It all starts with good intentions.
We want to get something done. Start to finish, completed. And soon afterward, start to PROFIT, completed. It’s what happens after “start” that causes all the trouble.
You may start something and get interrupted. You may interrupt yourself with a thought popping into your head (Laundry! Coffee! Check email!) You may get distracted, which is pretty easy with all that Internet stuff whizzing past you.
What you may not do, unless you do something about it, is to get anything done that you actually intended and needed to do. And then all you did was log the time on the computer, which was so easy it didn’t feel like work. Because it wasn’t.
Don’t let the thought of effective personal time management scare you. It’s not even hard to do. Let’s look at doing three things to accomplish three tasks, just for the heck of it. You’re not limited to doing only three tasks, but it sounds better. So much for the technical explanation…
Commit a time limit to each task. You know best how fast or slow, efficient or methodical you are in your work habits. Maybe you plan it all out with outlines like in school, one single step at a time. Maybe you’re the mindmapping type, using a freeflowing this-leads-to-this-and-then-this approach with lots of lines, circles and arrows. Either way, make a good guesstimate of how long the thing you need to do will take. 30 minutes? 47 minutes? A week from next Tuesday??
Better rethink that last one.
Maybe you want to submit to a bunch of directories. Tell yourself you’ll submit to as many error-free as you can in, say, 30 minutes. Hey, if one’s got a mistake, it’s still not done. Done is the word here, so take a little extra care.
If you plan to post in some forums or comment on some blogs in your niche, choose the particular threads or posts where you want to comment or pick a topic you want to start a thread on those forums. Winging it is very, very bad with these and social stuff like Twitter and Facebook. You;ll be reading and checking out totally irrelevant stuff instead of using that time to DO something.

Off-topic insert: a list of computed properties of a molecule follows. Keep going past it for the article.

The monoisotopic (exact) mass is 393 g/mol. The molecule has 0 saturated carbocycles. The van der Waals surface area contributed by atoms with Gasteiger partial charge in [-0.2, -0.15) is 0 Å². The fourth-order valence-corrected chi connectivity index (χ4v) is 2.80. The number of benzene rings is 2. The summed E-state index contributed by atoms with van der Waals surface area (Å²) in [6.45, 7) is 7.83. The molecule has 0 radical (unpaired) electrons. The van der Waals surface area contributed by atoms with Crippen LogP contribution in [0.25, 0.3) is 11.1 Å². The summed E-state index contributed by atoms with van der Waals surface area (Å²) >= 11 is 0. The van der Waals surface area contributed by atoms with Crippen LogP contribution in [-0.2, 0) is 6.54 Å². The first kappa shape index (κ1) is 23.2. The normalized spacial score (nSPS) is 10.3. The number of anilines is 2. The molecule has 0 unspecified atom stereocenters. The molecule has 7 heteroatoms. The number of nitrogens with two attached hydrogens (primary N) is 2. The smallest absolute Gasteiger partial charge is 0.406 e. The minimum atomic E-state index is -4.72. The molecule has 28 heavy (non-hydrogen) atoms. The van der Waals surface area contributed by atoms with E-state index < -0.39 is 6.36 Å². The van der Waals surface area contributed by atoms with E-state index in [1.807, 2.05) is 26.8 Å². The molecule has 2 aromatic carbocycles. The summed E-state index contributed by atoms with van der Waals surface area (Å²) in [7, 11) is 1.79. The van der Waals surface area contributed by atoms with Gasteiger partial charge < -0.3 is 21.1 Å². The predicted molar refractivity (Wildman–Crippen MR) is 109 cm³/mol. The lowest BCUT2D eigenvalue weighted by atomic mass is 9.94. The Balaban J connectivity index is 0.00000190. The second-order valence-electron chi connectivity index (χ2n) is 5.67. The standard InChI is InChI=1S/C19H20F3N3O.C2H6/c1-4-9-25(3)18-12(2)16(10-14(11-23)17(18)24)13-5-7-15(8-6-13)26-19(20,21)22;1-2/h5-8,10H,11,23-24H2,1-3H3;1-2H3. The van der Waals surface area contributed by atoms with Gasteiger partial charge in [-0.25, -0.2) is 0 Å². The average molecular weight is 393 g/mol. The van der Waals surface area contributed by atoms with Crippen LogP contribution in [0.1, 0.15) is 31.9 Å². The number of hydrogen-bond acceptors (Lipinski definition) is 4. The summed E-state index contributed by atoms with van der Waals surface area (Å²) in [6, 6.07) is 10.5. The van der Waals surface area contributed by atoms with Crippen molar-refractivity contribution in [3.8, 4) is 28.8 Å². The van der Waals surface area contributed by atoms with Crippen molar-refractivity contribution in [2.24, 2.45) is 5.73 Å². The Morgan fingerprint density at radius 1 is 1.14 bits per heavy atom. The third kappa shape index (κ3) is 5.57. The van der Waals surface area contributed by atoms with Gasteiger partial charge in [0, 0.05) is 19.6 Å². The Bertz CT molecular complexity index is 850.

Whatever you want to do, give yourself a time to do it. Even if you’re just writing on the fly.
(Here’s a nice little hint for sticking to your time limit: Don’t set up instant notifications for ANYthing – your favorite forums, IM, your email, whatever. What would you do if you heard “You’ve got mail”? Yep, evvvverytime…)
Set a timer with an alarm you’ll notice If you’re like me, you’ll say to yourself, “I’ll do this for fifteen minutes” and keep looking at the clock. What are you really paying attention to, your task or the clock?
On the other hand, you may keep working obliviously along past your time limit, whistling while you work and blowing the time you needed to do other stuff.
If possible, use a non-ticking timer. Maybe I’ve seen too many movies and TV shows featuring ticking bombs, but you end up focused on that sound and not what you’re trying to accomplish. A little nerve wracking too, because of those darn movies and TV shows.
Commit to doing that task and only that task for that time limit There’s a saying, “All you can do is all you can do”. Do all you can in all the time given and make it all you can do. Turn off the phone ringer, work offline if you’re writing or at least do that writing in a text editor, tell everyone nearby not to disturb you for that time unless they’re bleeding or dead. And only do that task. Multitasking is not more efficient, it just creates more distractions to chase.
When your chosen timer sounds or blinks or squirts water on you, stop. What’d you do? Was it as much as you thought you could do? Did you finish the task? Make a note to adjust the time by five minutes or more next time.
Right now, set your timer for ten minutes for a break and grab a drink, wash some laundry, do some light kickboxing and come back when that timer does its thing. You’ve got work to do and a good way to get it done!
Thanks for the laughs,
Dan Reinhold keeps his sanity while working at home by helping others do the same at http://WAHumor.com.